Reducing the expense of unused IT stock - PC Retail

Reducing the expense of unused IT stock

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Traditionally, purchasing IT stock that would never be used was an unavoidable business cost. Organisations bought IT hardware spares in order to provision for any potential downtime. It was assumed inevitable that some spare parts would remain unused, left to sit on a shelf or even be disposed of. Not only is this unethical, but also costly. In most cases, IT hardware can very easily continue to have a life past an original warranty and even after becoming faulty.

IT providers continuing to purchase IT hardware for spares face significant capital expenditure that can be largely avoidable. Recent Agilitas research estimates IT providers expect to spend as much as 25 per cent of IT budgets on new hardware for spares inventory. This is a concerning waste of money, particularly when you consider so much of the equipment being purchased is going unused.

Unused inventory is a wasted capital expenditure (CAPEX) that can significantly damage an organisation’s return on investment. The money used could alternatively be invested back into the business. Costs can be reduced by repairing and reusing spare parts, and only disposing of them in an ethical manner as a last resort. Especially in the data centre, working with a provider that can reduce costs, can help to focus on the core activity need.

Maximising up-time is one of the highest priorities of IT Managers and it is therefore critical to have access to an extensive parts inventory day and night. Even when initial warranties expire, there are several options to think about to increase equipment life cycles. A good inventory-as-a-service partner will help an organisation make better use of spares, and bring the amounts of parts disposed of, as close to zero as possible. Test rigs are used to reduce dead on arrival (DOA) rates, where parts are delivered to end-users already faulty or failing. The true capability of an inventory-as-a-service partner allows for regular testing in real life environments, where engineers can replicate faults, and make parts ready for use, all of which are key to protecting against failures in live production.

The inventory-as-a-service model, providing security when warranties expire, will significantly reduce an organisation’s CAPEX. Entire systems will not need replacing, and worn down components can just be repaired and reused, rather than thrown away.

Replenishing an inventory to original equipment manufacturer (OEM) standards with Grade A parts is a much more sustainable business model than the alternative. Smaller IT providers, or resellers providing maintenance and inventory services without the support of a larger partner will inevitably incur proportionally more costs, and be less able to service their customers to a two hour 24/7/365 SLA. Parts won’t be able to be tested, nor will the organisation be able to guarantee minimal DOA rates.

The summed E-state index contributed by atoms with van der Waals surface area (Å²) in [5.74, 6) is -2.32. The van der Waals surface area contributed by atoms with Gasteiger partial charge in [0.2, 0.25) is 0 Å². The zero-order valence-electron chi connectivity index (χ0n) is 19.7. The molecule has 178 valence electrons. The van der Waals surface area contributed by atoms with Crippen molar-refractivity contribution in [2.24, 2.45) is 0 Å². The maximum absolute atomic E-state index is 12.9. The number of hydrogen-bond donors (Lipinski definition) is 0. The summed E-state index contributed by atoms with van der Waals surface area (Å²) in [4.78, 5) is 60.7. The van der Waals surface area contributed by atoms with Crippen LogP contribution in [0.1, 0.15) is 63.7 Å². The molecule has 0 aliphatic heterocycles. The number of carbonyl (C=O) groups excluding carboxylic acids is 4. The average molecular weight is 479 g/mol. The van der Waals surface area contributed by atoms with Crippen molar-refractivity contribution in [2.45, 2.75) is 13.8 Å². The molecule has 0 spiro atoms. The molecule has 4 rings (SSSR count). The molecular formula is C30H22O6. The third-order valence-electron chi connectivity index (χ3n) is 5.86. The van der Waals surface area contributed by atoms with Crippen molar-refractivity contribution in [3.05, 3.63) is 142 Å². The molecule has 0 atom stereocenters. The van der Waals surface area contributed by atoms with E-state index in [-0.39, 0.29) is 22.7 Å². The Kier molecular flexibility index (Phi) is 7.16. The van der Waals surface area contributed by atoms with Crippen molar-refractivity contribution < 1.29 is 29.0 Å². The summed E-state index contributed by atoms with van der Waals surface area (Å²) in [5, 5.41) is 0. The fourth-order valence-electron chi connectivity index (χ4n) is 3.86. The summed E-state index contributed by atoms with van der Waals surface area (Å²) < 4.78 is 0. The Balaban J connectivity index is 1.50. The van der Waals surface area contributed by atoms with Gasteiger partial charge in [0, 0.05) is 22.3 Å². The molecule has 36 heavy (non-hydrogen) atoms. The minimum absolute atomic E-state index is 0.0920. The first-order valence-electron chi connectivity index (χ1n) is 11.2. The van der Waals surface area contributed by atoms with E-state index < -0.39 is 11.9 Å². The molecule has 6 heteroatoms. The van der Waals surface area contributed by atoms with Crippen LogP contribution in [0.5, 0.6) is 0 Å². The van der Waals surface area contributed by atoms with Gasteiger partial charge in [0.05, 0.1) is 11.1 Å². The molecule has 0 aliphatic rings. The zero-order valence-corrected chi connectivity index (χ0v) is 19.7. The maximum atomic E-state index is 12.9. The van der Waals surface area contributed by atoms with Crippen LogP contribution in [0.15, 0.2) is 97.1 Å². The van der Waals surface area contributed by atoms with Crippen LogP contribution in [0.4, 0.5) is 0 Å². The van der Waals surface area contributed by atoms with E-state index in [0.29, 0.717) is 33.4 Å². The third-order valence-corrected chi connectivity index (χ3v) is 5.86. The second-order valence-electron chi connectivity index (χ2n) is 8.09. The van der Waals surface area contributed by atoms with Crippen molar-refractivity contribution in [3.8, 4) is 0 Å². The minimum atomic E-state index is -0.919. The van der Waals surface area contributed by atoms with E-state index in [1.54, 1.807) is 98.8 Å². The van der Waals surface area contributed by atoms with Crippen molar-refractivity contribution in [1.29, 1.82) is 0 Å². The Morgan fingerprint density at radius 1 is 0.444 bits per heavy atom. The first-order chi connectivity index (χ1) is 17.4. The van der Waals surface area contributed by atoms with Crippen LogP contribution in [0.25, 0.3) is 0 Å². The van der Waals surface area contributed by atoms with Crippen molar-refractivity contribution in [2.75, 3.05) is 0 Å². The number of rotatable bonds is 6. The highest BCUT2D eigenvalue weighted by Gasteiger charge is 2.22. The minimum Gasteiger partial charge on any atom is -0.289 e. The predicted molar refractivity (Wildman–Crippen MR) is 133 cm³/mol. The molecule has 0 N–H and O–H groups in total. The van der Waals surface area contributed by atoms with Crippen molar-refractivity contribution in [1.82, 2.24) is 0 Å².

Apart from the costs associated with purchasing and supporting an inventory, one significant drag on finances can actually be as simple as space. Too many organisations are storing parts in expensive sought after office space. Recent research by Commercial Property Consultancy Knight Frank revealed office prices in London have risen by 10 per cent in the last year. It is a trend being seen nationwide. As a result, organisations need to be careful about how they use the space they have, especially if it is being used to store expensive and unnecessary IT spares. Combined with the cost of actually buying spare parts, expenditure can quickly skyrocket.

According to our own research almost 40 per cent of IT providers surveyed have more than 10 per cent of their office space taken up by spare parts. If you are one of them, imagine the extra cash injection your business would get if you paid 10 per cent less in rent?

Ignoring the inherent benefits of inventory-as-a-service to provide a superior maintenance service and critically reduce the cost of IT spares by reusing them better, will impact an organisation’s bottom line. The service is an operational cost, rather than an unpredictable and damaging capital one.

By replenishing inventory instead of just disposing with it as soon as something goes wrong, organisations will be taking a much more ethical approach and complying with CSR directives by reducing waste. Lowering the amount of unused IT stock needs to become a priority for the industry, for ethical and business reasons. The facilities to repair and repurpose are there, utilising them will bring benefits to both IT providers and their end user customers.

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